I officially started at Northwest RiverPartners on March 11, 2019. Since then, I have been inspired every day by the opportunity to make a difference for people in the Northwest. It is an opportunity that lies before all of us. Together we can make a positive impact.
At Northwest RiverPartners, we advocate for our local hydropower system. That means we advocate for affordable energy, clean air, carbon-free generation, irrigation for agriculture, improved conditions for salmon, low-carbon transportation, renewability, safe drinking water and affordable energy for those who need it the most: low-income families, rural populations and small businesses.
Looking at that list, our job should be easy. It’s hard to imagine anyone would oppose any of those values. Surprisingly, the work is quite challenging. A narrative out there says dams—especially the lower Snake River dams— harm salmon and orcas, and, consequently, indigenous communities. The messaging makes it clear that if you are for hydropower, you must be against the iconic essence of the Northwest.
These past few months, I have been blessed with the opportunity to talk to some of the people behind these messages. I can tell you their hearts are in the right place. They see the decline of salmon and orcas and want to do something about it. Some are convinced dams are the problem. Others aren’t so sure, but they believe dams can be replaced by other forms of clean energy and are willing to try.
Their aspirations are as noble as our own. Ultimately, both sides want the healthy outcomes for salmon and orcas.
Our members believe hydropower is part of the solution, and we have lots of facts to support it. Recently, scientific studies show salmon returns to the Snake River are similar or better than both free-flowing and dammed rivers in Alaska, Canada, the Puget Sound and Southern Oregon. Through extensive tracking, we know juvenile salmon passage past each of the lower Snake and lower Columbia dams is around 96%.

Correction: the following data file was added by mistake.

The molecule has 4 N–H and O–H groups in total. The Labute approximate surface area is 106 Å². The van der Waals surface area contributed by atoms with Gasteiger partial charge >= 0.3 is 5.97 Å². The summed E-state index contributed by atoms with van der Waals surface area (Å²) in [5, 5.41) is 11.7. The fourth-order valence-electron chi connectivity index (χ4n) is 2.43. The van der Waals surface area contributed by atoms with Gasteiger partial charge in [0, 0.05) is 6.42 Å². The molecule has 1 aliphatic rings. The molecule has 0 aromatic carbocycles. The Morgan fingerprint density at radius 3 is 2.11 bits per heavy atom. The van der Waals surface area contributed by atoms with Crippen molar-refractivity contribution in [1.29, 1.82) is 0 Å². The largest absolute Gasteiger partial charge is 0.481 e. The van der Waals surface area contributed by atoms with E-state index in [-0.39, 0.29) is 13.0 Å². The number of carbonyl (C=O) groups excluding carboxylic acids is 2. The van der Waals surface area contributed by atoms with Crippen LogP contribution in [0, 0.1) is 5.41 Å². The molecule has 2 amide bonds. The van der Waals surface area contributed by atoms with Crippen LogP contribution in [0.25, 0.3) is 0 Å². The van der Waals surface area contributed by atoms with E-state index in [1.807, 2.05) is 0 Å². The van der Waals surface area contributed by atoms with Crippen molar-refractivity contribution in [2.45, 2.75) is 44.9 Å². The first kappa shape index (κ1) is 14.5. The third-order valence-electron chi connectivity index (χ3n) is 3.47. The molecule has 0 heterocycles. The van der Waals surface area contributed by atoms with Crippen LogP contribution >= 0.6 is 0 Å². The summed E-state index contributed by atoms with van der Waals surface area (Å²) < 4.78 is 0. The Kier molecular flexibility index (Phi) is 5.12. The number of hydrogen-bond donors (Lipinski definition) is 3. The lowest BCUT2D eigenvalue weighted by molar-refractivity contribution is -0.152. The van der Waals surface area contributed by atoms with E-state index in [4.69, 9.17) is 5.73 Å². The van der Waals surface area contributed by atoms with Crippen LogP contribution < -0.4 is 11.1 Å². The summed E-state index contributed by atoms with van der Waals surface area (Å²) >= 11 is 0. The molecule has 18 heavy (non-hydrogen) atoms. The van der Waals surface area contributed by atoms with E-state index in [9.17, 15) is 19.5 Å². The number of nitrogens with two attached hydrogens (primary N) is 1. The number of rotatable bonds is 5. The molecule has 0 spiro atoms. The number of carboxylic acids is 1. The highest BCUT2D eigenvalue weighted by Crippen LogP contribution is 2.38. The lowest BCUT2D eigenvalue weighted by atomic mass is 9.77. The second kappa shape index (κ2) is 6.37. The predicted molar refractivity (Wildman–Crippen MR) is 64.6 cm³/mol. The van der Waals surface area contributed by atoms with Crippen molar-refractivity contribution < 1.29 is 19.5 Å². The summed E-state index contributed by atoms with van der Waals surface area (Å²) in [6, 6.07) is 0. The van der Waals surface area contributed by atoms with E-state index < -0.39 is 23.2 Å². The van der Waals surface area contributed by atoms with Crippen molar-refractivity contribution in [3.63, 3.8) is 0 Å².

Above all else, we’ve learned that changing ocean conditions—driven by climate change and pollution—are taking a toll on marine ecosystems worldwide.
Despite this data and research, these facts haven’t carried the day in the court of public opinion. Because there are conflicting views, they’ve even struggled to hold weight in federal court.
Perhaps in an era of alternate facts and skepticism, this outcome isn’t surprising.
However, this attitude presents a challenge. If we can’t carry the day with facts, how do we get people to understand the importance of Northwest hydropower?
We have some very powerful stories to share. Across the region, real people in real communities depend on the hydropower system in a multitude of ways. We have great examples of efforts that have helped salmon, steelhead and other fish species. Sharing these stories is essential to showing what hydropower is all about.
The success of our efforts will depend on our ability to share these stories in a way that connects us all. Our goal at Northwest RiverPartners is to work with our members to identify compelling stories within their communities. We have more than 120 members, all of whom have earned a high degree of trust with their customers and member-owners through years of public service.
For the first time, Northwest RiverPartners will connect with Northwesterners through social media and other channels to reinforce what they are hearing from our member organizations.
A lot of decisions around hydropower are going to be made in the coming months and years. Those decisions will affect the reliability of the power grid, the affordability of electricity, the health of our environment, the sustainability of our salmon populations and the livability of our communities.
This is a moment of truth for the future of the Northwest.
If you want to make a difference, write to your representatives and senators and let them know hydropower is important to you. Also, please write to us if you have a story of how the hydropower system has helped you or your community. Address email to firstname.lastname@example.org, or send a letter to Northwest RiverPartners, 9817 NE 54th St. #103, Vancouver, WA 98662.
We appreciate your advocacy and support.